Teenagers are staying up all night to text, the changing romance of Millennials, 10 trends in advertising
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Due to Independence Day office closures, this roundup covers the past two weeks.
-Teenagers are engaging in “vamping,” the practice of staying up all night to text friends, watch YouTube and post on social media, reports The New York Times.
-The OECD released its predictions for the world economy through 2060, forecasting slowed growth and greater inequality. As The Guardian reports, “The best of capitalism is over.”
-To celebrate its 125th anniversary, The Wall Street Journal features essays from a range of big names writing on the future of their industry.
-WPP’s Sir Martin Sorrell spotlights 10 trends influencing the global advertising business.
-JWT Head of Digital Worldwide Stefano Zunino explains the 10 biggest trends in digital technology in Latin America.
–Nielsen blogs about global macro trends discussed at the Aspen Ideas Festival.
–GlobalWebIndex’s GWI Brand study looks at consumer and brand behavior in 32 markets, analyzing digital behaviors around brands and consumption.
–The New Yorker explores whether luxury brands can have both mass appeal and exclusivity.
-According to The New York Times, big data isn’t only for big business.
–The New York Times explains why email newsletters are more popular than ever.
-Marketers are leveraging the trend of crowdsourcing amateur photos, or social photography, as detailed by Fast Company.
-Smart home technology needs a better combination of usability and security to gain customer trust and adoption, per the MIT Technology Review.
–Experian Marketing Services finds that Millennials are mobile-dominant when it comes to accessing the Internet and spend more time on smartphones than any other group.
-According to MTV, American Millennials are redefining patriotism by expressing pride for their country even as they recognize its shortcomings.
-Romance in the Millennial generation is changing, with some arguing that young people don’t know how to fall in love, according to The Atlantic.
-Americans’ habit of serial snacking is disrupting the food industry, as The Wall Street Journal reports. Also as part of its How We Eat series, The Wall Street Journal explores quinoa’s rapid rise in popularity.
-According to new research, YouTube is fueling foodie fan culture as Millennials eat up food-related content, via ClickZ.
–BrandChannel takes a look at how brands beyond the retail category are experimenting with beacon technology to target consumers.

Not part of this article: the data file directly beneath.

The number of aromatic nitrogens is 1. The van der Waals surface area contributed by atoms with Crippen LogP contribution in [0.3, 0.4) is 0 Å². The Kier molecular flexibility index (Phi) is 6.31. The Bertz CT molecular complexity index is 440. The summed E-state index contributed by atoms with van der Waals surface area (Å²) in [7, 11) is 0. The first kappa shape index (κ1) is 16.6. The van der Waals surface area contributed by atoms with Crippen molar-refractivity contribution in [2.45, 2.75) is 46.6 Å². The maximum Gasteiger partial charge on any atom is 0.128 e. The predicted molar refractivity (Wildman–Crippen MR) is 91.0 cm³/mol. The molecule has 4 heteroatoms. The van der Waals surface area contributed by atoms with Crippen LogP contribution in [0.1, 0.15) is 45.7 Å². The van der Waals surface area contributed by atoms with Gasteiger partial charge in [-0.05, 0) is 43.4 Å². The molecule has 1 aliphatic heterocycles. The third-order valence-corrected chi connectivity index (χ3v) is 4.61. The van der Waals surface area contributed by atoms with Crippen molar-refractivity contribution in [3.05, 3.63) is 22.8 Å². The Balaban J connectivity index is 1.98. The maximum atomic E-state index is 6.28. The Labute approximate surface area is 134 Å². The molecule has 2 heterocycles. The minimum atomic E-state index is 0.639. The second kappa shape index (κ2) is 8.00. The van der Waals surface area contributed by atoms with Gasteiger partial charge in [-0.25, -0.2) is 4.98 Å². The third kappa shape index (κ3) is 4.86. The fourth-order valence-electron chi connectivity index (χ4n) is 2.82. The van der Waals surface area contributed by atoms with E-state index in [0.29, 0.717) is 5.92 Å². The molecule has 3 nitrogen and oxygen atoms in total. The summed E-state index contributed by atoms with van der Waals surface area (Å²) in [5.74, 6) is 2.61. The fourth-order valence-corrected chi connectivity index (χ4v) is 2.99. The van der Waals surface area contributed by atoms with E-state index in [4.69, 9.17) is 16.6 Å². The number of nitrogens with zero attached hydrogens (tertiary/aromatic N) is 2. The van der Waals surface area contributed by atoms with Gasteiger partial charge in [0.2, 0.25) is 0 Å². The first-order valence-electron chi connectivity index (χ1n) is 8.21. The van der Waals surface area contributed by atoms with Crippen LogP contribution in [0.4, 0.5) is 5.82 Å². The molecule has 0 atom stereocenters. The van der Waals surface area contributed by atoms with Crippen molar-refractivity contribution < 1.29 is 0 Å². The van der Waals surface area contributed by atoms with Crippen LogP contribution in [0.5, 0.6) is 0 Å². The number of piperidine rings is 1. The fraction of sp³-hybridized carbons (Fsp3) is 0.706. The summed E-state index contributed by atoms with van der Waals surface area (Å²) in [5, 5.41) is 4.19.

–CNN summarizes key findings from Pew’s Research Report on Gen X, which it dubs “America’s Neglected Middle Child.”
-A special report on responsible business from the FT examines how companies are seeking ways to do well by doing good.
-The popularity of streaming music online is coming at the expense of downloads and CD sales, says The New York Times. Meanwhile, to fight the music-streaming giants, indie music labels and artists are launching alternative streaming services, reports The New York Times.
-The head of capital financing at HSBC India analyzes how India’s ever-increasing Internet users are driving a mobile e-commerce revolution, via Forbes.
-An essayist in Pacific Standard ponders whether memes can exist outside the Internet as advertisers try to pull Internet culture off the Web.
-Brands are increasingly switching to “open sell” environments, where consumers browse and test products on display without the assistance of sales associates, via BrandChannel.
–Fortune examines how tourists from developing countries are changing tourism in Europe.
-Twenty percent of all tourists are young people; Quartz examines what’s driving the Millennial travel experience.
–Business of Fashion spotlights the rise of “travel retail”—retail outlets in popular tourist spots—and how brands are capitalizing on the trend.
–McKinsey’s international survey on health care debunks the myth that consumers don’t want digital services while offering insights on how medicine can move toward digitization.
-Sales of vinyl records are still on the rise, reports The Atlantic.
-A new study warns that discount retailers and online shopping will overtake the top four U.K. supermarkets by 2019, reports The Drum.
–The New York Times spotlights why more startups are sharing ideas without legal protection.
–Aeon Magazine examines what the office designs chosen by big tech companies today can tell us about the future of work.
–Ad Age summarizes the trends at this year’s Fancy Food show.
Image credit: The New York Times